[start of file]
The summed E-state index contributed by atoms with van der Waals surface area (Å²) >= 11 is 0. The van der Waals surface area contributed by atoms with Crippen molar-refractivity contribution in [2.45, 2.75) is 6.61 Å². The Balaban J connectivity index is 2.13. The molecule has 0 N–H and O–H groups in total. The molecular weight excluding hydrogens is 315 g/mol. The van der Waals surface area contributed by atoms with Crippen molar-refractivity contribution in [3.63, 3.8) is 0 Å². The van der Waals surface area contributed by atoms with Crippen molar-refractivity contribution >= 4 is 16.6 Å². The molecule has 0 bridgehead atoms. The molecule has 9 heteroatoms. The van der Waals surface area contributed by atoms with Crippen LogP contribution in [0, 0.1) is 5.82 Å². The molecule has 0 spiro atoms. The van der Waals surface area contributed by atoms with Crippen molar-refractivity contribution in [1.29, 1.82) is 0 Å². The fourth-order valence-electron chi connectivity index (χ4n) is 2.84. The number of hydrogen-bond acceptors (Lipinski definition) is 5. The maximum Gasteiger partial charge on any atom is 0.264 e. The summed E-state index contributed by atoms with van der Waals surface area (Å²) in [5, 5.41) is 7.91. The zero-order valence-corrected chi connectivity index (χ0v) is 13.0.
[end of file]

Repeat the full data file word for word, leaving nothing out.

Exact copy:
The summed E-state index contributed by atoms with van der Waals surface area (Å²) >= 11 is 0. The van der Waals surface area contributed by atoms with Crippen molar-refractivity contribution in [2.45, 2.75) is 6.61 Å². The Balaban J connectivity index is 2.13. The molecule has 0 N–H and O–H groups in total. The molecular weight excluding hydrogens is 315 g/mol. The van der Waals surface area contributed by atoms with Crippen molar-refractivity contribution in [3.63, 3.8) is 0 Å². The van der Waals surface area contributed by atoms with Crippen molar-refractivity contribution >= 4 is 16.6 Å². The molecule has 0 bridgehead atoms. The molecule has 9 heteroatoms. The van der Waals surface area contributed by atoms with Crippen LogP contribution in [0, 0.1) is 5.82 Å². The molecule has 0 spiro atoms. The van der Waals surface area contributed by atoms with Crippen molar-refractivity contribution in [1.29, 1.82) is 0 Å². The fourth-order valence-electron chi connectivity index (χ4n) is 2.84. The number of hydrogen-bond acceptors (Lipinski definition) is 5. The maximum Gasteiger partial charge on any atom is 0.264 e. The summed E-state index contributed by atoms with van der Waals surface area (Å²) in [5, 5.41) is 7.91. The zero-order valence-corrected chi connectivity index (χ0v) is 13.0.